Thursday, March 06, 2014

Senate approves revenue estimate

By Jamey Dunn

The Senate today approved a revenue estimate already passed by the House. According to the projection, the state will have about $1 billion less to spend in the next fiscal year.

The revenue projection of $34.495 billion is based on estimates from the bipartisan Commission on Government Forecasting and Accountability's (COGFA). Revenue will drop substantially from the current fiscal year because the state’s temporary income tax increase will begin to step down during the second half of Fiscal Year 2015.

Sen. Dan Kotowski, a Democrat from Park Ridge, said that the approval of a revenue estimate at the beginning of the spring session, something lawmakers have done the past few years, is an improvement on the budgeting process. “We’re identifying available revenue first,” and then deciding how to spend it, he said. “We used to do it based on what we were going to spend first.”

 While the revenue estimate passed with strong bipartisan support in the House, Republicans in the Senate took issue with the numbers. They argued that the estimate sweeps about $400 million of general revenue into special funds, and therefore makes the loss of revenue for next fiscal year look even worse. Palatine Republican Sen. Mat Murphy said he suspects that Democrats may by trying to make the situation look worse “to try to justify continuing the tax increase.” He cautioned that whatever the revenue estimate is, lawmakers should not consider it all money that they can spend next fiscal year because the state still has billions of unpaid bills. Republican Sen. Kyle McCarter said, “This is creative accounting, and typically creative accountants would go the jail.”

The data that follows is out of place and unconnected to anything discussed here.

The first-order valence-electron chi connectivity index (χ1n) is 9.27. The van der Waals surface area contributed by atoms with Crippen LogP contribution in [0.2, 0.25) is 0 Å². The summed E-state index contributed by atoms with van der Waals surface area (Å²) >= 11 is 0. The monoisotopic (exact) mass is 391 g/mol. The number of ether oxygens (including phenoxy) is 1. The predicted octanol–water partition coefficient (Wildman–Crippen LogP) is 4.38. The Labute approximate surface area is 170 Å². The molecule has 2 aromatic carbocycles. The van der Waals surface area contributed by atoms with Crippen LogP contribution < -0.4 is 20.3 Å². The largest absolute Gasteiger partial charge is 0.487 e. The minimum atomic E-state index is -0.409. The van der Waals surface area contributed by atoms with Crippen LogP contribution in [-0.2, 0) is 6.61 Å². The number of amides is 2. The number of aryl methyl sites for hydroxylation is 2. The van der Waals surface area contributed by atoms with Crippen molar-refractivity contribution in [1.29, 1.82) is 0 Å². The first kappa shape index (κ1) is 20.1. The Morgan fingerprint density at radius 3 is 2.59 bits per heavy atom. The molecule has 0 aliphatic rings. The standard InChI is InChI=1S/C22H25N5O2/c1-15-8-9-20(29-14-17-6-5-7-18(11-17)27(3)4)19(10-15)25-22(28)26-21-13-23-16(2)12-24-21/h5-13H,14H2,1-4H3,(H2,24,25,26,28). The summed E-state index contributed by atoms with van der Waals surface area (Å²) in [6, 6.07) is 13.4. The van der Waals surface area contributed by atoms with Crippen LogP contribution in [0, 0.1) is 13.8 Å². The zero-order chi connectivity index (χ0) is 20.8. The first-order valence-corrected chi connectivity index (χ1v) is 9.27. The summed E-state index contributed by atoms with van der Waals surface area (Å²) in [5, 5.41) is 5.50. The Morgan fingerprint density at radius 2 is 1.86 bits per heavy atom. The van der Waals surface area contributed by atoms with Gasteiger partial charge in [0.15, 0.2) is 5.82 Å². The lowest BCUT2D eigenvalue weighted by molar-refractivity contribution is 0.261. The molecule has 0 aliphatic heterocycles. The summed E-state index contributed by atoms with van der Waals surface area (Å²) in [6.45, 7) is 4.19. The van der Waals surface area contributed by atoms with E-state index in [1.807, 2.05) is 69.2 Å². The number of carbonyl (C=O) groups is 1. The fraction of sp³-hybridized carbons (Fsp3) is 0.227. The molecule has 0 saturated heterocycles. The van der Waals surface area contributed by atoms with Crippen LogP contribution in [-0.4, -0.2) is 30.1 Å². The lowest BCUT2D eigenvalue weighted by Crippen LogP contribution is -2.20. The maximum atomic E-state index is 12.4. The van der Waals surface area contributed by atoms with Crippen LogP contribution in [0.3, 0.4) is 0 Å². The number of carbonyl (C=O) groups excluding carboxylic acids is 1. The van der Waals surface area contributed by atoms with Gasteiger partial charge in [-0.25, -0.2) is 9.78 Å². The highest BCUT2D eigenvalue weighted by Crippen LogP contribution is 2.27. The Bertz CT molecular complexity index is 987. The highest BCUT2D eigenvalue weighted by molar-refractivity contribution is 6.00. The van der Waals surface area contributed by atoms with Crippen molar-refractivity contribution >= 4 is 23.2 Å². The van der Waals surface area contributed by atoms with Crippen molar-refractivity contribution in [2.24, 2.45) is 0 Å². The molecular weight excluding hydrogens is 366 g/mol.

Senate President John Cullerton noted that the use of special funds for budgeting is standard practice in Illinois and about half of the money in the budget is in such funds. “We’re not hiding it. It’s just not considered to be part of the General Revenue Fund,” he said. “It’s not a conspiracy.”

The estimate is not legally binding, but lawmakers have generally stuck to them since the process began  the process in 2011. If that continues this year, expect cuts to spending in core areas of the state budget, such as education.

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